Michael Burke, chief executive and board chair of engineering and design giant AECOM, undertook a series of bold moves in 2019 aimed at boosting margins and shareholder value.
But his final move was his most unexpected: In November, Burke announced that he would soon step down after 13 years with the Century City-based firm.
It was a sudden turn of events for Burke, who spent the first four years of his tenure as chief executive making a series of acquisitions to transform the company into a global infrastructure behemoth with $20 billion in annual revenue.
But by the end of 2018, AECOM’s stock price had languished, and investors began clamoring for better margins.
So, early in 2019, Burke withdrew the company from construction projects where it would bear significant financial risk, either through guaranteed maximum price contracts or through using its own construction workers. Then AECOM in July announced its intention to spin off in 2020 its lucrative government contracting and management services business, which generated nearly $4 billion in revenue in 2018.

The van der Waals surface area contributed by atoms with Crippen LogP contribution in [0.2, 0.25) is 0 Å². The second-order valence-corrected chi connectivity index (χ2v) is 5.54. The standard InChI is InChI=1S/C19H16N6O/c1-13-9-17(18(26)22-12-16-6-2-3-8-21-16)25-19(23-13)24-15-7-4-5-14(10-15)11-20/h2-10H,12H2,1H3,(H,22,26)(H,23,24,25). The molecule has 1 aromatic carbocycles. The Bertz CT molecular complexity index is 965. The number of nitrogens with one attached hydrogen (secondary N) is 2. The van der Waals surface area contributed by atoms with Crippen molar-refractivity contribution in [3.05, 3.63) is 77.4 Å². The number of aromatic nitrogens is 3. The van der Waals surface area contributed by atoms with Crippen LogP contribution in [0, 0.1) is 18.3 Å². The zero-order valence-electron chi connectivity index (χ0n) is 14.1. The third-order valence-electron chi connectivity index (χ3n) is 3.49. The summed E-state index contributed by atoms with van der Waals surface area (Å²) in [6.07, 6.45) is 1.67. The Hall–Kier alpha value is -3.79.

But that wasn’t enough to satisfy activist investors, including New York hedge fund Starboard Value. They pushed for a sale of that government contracting unit, which AECOM eventually sold for $2.4 billion to New York private equity firms American Securities and Lindsay Goldberg.
That move accelerated AECOM’s plan to reduce debt and repurchase stock. It also turned AECOM into a much smaller company as the unit accounted for roughly 18% of total billings and 29% of the company’s 89,000 employees worldwide.
The restructuring moves had their intended effect, sending AECOM’s share price up 50% on the year, closing in mid-November at $43 per share.
In late November, AECOM and Starboard agreed to swap out members of AECOM’s board and separate the roles of chief executive and board chair.
Simultaneously, Burke informed the board he would be stepping down as chief executive as soon as a successor was named.
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